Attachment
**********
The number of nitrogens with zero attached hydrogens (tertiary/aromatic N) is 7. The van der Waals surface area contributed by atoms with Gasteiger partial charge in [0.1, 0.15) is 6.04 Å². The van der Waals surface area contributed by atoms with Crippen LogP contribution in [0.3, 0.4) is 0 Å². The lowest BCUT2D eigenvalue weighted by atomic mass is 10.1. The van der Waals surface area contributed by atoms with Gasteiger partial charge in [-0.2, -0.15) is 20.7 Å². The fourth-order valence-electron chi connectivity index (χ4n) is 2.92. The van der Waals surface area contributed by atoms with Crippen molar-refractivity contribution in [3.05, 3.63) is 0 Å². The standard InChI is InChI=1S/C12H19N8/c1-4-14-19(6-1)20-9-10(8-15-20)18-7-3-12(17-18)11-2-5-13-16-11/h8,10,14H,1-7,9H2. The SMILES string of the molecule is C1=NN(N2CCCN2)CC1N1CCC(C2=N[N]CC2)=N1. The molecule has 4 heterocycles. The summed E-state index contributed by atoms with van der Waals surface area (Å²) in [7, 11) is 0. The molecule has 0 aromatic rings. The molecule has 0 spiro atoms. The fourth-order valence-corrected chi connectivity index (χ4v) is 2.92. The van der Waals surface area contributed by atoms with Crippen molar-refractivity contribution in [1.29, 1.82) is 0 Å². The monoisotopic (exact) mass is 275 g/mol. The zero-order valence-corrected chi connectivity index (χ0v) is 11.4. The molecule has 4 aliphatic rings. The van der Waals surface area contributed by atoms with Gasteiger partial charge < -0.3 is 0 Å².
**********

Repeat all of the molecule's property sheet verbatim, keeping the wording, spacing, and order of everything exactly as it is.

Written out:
The number of nitrogens with zero attached hydrogens (tertiary/aromatic N) is 7. The van der Waals surface area contributed by atoms with Gasteiger partial charge in [0.1, 0.15) is 6.04 Å². The van der Waals surface area contributed by atoms with Crippen LogP contribution in [0.3, 0.4) is 0 Å². The lowest BCUT2D eigenvalue weighted by atomic mass is 10.1. The van der Waals surface area contributed by atoms with Gasteiger partial charge in [-0.2, -0.15) is 20.7 Å². The fourth-order valence-electron chi connectivity index (χ4n) is 2.92. The van der Waals surface area contributed by atoms with Crippen molar-refractivity contribution in [3.05, 3.63) is 0 Å². The standard InChI is InChI=1S/C12H19N8/c1-4-14-19(6-1)20-9-10(8-15-20)18-7-3-12(17-18)11-2-5-13-16-11/h8,10,14H,1-7,9H2. The SMILES string of the molecule is C1=NN(N2CCCN2)CC1N1CCC(C2=N[N]CC2)=N1. The molecule has 4 heterocycles. The summed E-state index contributed by atoms with van der Waals surface area (Å²) in [7, 11) is 0. The molecule has 0 aromatic rings. The molecule has 0 spiro atoms. The fourth-order valence-corrected chi connectivity index (χ4v) is 2.92. The van der Waals surface area contributed by atoms with Crippen molar-refractivity contribution in [1.29, 1.82) is 0 Å². The monoisotopic (exact) mass is 275 g/mol. The zero-order valence-corrected chi connectivity index (χ0v) is 11.4. The molecule has 4 aliphatic rings. The van der Waals surface area contributed by atoms with Gasteiger partial charge < -0.3 is 0 Å².